A lesson from a pro about why 'Escape From New York,' 'Gone Girl,' and '28 Weeks Later' are the best in Film music composition.

We're excited to present Steph Copeland to our readers today, as she's a horror music composer who's crafted music for some of today's scariest films, including Antisocial 1 and 2, Let Her Out, Bed of The Dead, Ejecta, and Bite. She's also composed music for major commercials including PanAm Games and BOSE. 

While she's now shifting her focus onto crafting pop-influenced music of her own, Copeland has shared with us her favorite horror film compositions and why they are truly unique standouts in the genre. 

We've also got a premiere of her stunning track "Little Boxes," which sees her working with Freek van Workum. The song is more uplifting than her horror-music background would suggest, but the resulting release is just as emotionally impacting and powerful as her other work. 

Check out everything below! 

John Carpenters' Escape from New York. The closing credits music is on my soundtrack to life and I'm a huge sucker for 80's synths. Coolest hero theme ever. 

Trent Reznor and Atticus Ross's Gone Girl soundtrack. The synths and crazy loops are gorgeous. Sometimes it's really simple, clean, and pretty, [and] then becomes this chaos of loops and cycles. I nerd out over score that crosses over into sound design territory or integrates "found sounds".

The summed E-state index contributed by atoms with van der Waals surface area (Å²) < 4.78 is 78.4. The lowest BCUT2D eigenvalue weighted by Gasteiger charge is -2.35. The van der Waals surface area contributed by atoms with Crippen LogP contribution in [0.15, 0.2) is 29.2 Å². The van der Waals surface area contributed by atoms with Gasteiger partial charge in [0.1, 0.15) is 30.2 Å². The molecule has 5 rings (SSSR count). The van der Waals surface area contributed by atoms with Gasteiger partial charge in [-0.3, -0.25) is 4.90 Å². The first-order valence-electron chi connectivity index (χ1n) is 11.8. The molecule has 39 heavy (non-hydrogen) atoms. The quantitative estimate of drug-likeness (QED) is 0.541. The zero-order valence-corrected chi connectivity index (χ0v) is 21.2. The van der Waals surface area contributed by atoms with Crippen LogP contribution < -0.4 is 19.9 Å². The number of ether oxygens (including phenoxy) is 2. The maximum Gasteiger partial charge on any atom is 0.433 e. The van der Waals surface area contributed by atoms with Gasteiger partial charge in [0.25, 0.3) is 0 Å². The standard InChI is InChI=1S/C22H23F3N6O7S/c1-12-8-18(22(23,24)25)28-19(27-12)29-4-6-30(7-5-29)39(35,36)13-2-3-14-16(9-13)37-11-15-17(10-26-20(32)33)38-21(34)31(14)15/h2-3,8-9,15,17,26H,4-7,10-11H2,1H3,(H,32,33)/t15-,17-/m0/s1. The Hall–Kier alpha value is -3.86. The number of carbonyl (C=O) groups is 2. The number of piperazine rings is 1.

Aliens by James Horner. It's the most terrifying score I've ever heard or can think of. And simply beautiful.

28 Days Later Theme and score by John Murphy. Unique because its an alt/rock soundtrack. Really memorable main title theme that perfectly embodies the sentiment of a sad and upsetting film. 

Planet of the Apes (1968) by Jerry Goldsmith. More sci-fi than horror but one of my all time favourites. The music is intensely expository because a lot of the film was without dialogue. One of the most exciting scores I've ever heard.

Fantastic Planet (La Planete Sauvage) (1973) music by Alain Goraguer. An animated sci-fi film from the 70's whose soundtrack is strange, trippy, haunting and really pretty. Even a little "porny" at times. I was obsessed with the film and soundtrack as a teenager and sampled the music in the first band I was in. 

Ravenous score by Michael Nyman & Damon Albarn. Really experimental and unique soundtrack that bravely went for it. Big fan of these bizarre, building loops that leave you some place odd. This score is all over the map and unpredictable. Stays with you. Love the excitement of it. 

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